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July 19th, 2005

Rats and Icons

I just heard Hershey's Chocolate describes the American Public as rats. In a serious, straight face, we're a company conversation on the News. After bombings, Iraq, London, not mentioning the Prime Minister and Donald Rumsfield, the American News had a person stand up and say, "Chocolate consumers in America are like rats." Then, for the length of your average news story, the actions of Americans buying and consuming limited edition chocolate was compared to that of a rat and this was, somehow, not meant to convey a sense that you weren't all being continually being fucked in the ass without lubricant or love.

In other news, I made some icons. Obviously, I need to make a new one that says Fucked In The Ass Without Lubricant Or Love.

House, M.D. and Other Television.

There are two reasons why I dig House, M.D.

The first of these is Hugh Laurie. A narrow, bent man struggling through the white hallways with the aid of cane and disguising his passion with cynicism, the show is his.

The second was last week's episode, where they killed a baby with a flip of a coin. More importantly, however, this dead baby became the centre of the episode's medical mystery, and thus its death and following autopsy were crucial to the survival of the other babies. I liked that. Any show that can have it's main character flip a coin to decide which baby will get which drug, and then proceed to have the dead baby cut open so that the doctors learn what's wrong (in short becoming the breakthrough of the case) gets my attention.

Of course, maybe they've been killing babies like this on tv for years. Truth is, I haven't paid this much attention to what's on since I was in High School, though I don't think I've missed any fine and excellent baby killing shows. The overall quality of TV is much the same as it was ten years ago, with a few things worth watching, and a lot of pretty people and plastic sets for things I don't dig. Plus, Oprah is still round. Still, there has been a slow swing away from reality tv to script and actor shows, which is nice. The difference for me, however, is that cinema is absolute shit at the moment.

I know cinema has never been perfect, but where are the dead baby movies? I'm probably more open to the Speculative Fiction, comic adapted films than most of the public, but I've seriously had enough.

So, I've been jumping TV channels. I started with Lost, but got bored, though I jumped back for the death of Boone. Don't look at me like that. It was mostly boring, anyhow, with the show apparently giving a back flash to give us the symbolic nature of Jack's last name, which is Shepherd. Subtle. Real subtle. I can just imagine the script writers sitting around, talking about the characters, and one says, "Hey, we need a name for the character who becomes... becomes, you know, their, like, leader? We need a name."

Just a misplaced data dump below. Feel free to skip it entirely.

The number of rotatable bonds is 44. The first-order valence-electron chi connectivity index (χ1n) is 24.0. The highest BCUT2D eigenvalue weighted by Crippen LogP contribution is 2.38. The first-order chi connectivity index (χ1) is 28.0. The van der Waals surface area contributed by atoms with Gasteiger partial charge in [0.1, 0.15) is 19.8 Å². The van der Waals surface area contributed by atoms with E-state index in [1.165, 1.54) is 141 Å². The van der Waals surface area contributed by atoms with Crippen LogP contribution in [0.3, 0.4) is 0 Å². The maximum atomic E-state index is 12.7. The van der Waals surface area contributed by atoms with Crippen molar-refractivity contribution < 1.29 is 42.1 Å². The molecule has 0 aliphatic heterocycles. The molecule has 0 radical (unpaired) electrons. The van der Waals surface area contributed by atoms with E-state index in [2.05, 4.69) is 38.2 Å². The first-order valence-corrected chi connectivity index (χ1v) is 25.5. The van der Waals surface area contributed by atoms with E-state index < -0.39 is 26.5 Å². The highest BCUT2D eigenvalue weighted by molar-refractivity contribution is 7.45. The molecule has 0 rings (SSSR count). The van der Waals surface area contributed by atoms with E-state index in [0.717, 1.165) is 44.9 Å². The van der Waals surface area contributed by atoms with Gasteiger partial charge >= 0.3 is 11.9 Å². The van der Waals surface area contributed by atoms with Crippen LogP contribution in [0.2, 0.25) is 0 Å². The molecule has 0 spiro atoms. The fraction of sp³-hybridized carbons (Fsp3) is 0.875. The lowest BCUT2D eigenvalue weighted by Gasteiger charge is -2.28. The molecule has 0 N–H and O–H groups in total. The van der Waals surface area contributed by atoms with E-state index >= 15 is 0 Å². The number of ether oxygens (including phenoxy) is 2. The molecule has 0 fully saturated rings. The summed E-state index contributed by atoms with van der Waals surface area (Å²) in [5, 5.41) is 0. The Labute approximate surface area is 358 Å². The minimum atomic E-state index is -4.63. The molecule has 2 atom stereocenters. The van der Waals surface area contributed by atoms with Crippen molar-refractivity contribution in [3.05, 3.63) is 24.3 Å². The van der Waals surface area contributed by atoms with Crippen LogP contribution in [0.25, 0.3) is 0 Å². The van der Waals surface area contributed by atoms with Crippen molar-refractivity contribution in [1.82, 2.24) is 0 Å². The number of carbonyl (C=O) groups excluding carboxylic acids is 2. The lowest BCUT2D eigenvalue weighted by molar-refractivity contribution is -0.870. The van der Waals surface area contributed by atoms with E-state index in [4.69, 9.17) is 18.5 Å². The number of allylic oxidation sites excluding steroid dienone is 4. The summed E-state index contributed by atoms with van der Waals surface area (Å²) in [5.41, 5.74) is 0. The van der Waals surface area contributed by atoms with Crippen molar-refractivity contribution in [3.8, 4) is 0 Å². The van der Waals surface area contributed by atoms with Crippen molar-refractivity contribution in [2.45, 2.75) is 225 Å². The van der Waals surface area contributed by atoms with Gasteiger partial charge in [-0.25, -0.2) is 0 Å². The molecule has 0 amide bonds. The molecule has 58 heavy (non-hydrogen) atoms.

"Jeez. That's tough."

"Yeah, I know. I know. We already called one Locke. He knows all about the island, but doesn't want to share."

"Have we got a character called Key to fuck him in the ass yet?"

"Season two."

"Right."

Silence. Pens tap. Coffee is drunk. Finally, one says, "Fuck it, lets just call him Shepherd."

I thought that the least they could have done was chop Boone's leg off with that hideous piece of island made machinery. Is it too much to ask? Chop chop. At any rate, I got bored with Lost. I'm getting bored with Boston Legal because when William Shatner is not in the scene, I'm struggling to find interest. Spader is okay for the moment, but what really bores me are all the plastic beautiful people around Shatner and Spader, and the fact that each episode, on it's own, doesn't have any bite to it. Perhaps I was wrong to think there ever would be.

So I've landed on House. As with Boston Legal, the cast around Laurie are all the plastic beautiful, and with the exception of Omar Epps, struggle to have any emotion outside plastic and beautiful. Perhaps this is something that describes American television: shows that are populated by central characters who are abrasive and unpleasant and interesting to watch, but who are surrounded by what might as well be mannequins. There's a show in that, I think. I'd really tune in for something that had Hugh Laurie and a cast of plastic, genital smooth mannequins that walked around.

What is currently saving House, however, is that the plots are proving to be more interesting than that of the previous two shows and that Laurie, always a more than capable comedian, is excellent with the humour. Of course, it could be that I have simply been show a fine episode directed by Bryan Singer, and another episode, which while a bit clunky, gave me a dead baby. In a couple of weeks, I could be bored and moving on to another show which, lets face it, is entirely possible.

I offer no loyalty.